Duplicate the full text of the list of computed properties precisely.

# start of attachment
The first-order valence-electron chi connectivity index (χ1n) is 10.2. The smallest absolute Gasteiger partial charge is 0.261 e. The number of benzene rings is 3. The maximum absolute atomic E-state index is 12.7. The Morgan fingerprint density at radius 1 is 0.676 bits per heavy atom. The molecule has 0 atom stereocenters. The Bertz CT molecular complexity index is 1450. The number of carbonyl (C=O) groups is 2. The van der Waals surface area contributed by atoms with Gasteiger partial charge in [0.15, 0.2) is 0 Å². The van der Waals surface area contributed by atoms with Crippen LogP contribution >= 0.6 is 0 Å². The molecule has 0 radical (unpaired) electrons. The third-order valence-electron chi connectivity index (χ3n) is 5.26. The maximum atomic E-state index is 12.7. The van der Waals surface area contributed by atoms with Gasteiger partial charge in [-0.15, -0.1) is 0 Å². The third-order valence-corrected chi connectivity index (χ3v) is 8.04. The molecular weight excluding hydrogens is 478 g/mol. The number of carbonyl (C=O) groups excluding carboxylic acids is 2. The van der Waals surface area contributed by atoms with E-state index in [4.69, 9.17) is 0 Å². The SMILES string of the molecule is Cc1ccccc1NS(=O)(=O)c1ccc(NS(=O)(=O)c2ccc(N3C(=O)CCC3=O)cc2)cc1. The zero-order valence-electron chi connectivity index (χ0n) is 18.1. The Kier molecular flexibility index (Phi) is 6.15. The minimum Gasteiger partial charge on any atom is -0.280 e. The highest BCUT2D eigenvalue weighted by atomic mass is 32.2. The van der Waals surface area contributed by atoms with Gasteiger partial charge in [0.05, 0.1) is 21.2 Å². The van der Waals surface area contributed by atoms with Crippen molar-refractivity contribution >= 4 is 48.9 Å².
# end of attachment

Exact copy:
The first-order valence-electron chi connectivity index (χ1n) is 10.2. The smallest absolute Gasteiger partial charge is 0.261 e. The number of benzene rings is 3. The maximum absolute atomic E-state index is 12.7. The Morgan fingerprint density at radius 1 is 0.676 bits per heavy atom. The molecule has 0 atom stereocenters. The Bertz CT molecular complexity index is 1450. The number of carbonyl (C=O) groups is 2. The van der Waals surface area contributed by atoms with Gasteiger partial charge in [0.15, 0.2) is 0 Å². The van der Waals surface area contributed by atoms with Crippen LogP contribution >= 0.6 is 0 Å². The molecule has 0 radical (unpaired) electrons. The third-order valence-electron chi connectivity index (χ3n) is 5.26. The maximum atomic E-state index is 12.7. The van der Waals surface area contributed by atoms with Gasteiger partial charge in [-0.15, -0.1) is 0 Å². The third-order valence-corrected chi connectivity index (χ3v) is 8.04. The molecular weight excluding hydrogens is 478 g/mol. The number of carbonyl (C=O) groups excluding carboxylic acids is 2. The van der Waals surface area contributed by atoms with E-state index in [4.69, 9.17) is 0 Å². The SMILES string of the molecule is Cc1ccccc1NS(=O)(=O)c1ccc(NS(=O)(=O)c2ccc(N3C(=O)CCC3=O)cc2)cc1. The zero-order valence-electron chi connectivity index (χ0n) is 18.1. The Kier molecular flexibility index (Phi) is 6.15. The minimum Gasteiger partial charge on any atom is -0.280 e. The highest BCUT2D eigenvalue weighted by atomic mass is 32.2. The van der Waals surface area contributed by atoms with Gasteiger partial charge in [0.05, 0.1) is 21.2 Å². The van der Waals surface area contributed by atoms with Crippen molar-refractivity contribution >= 4 is 48.9 Å².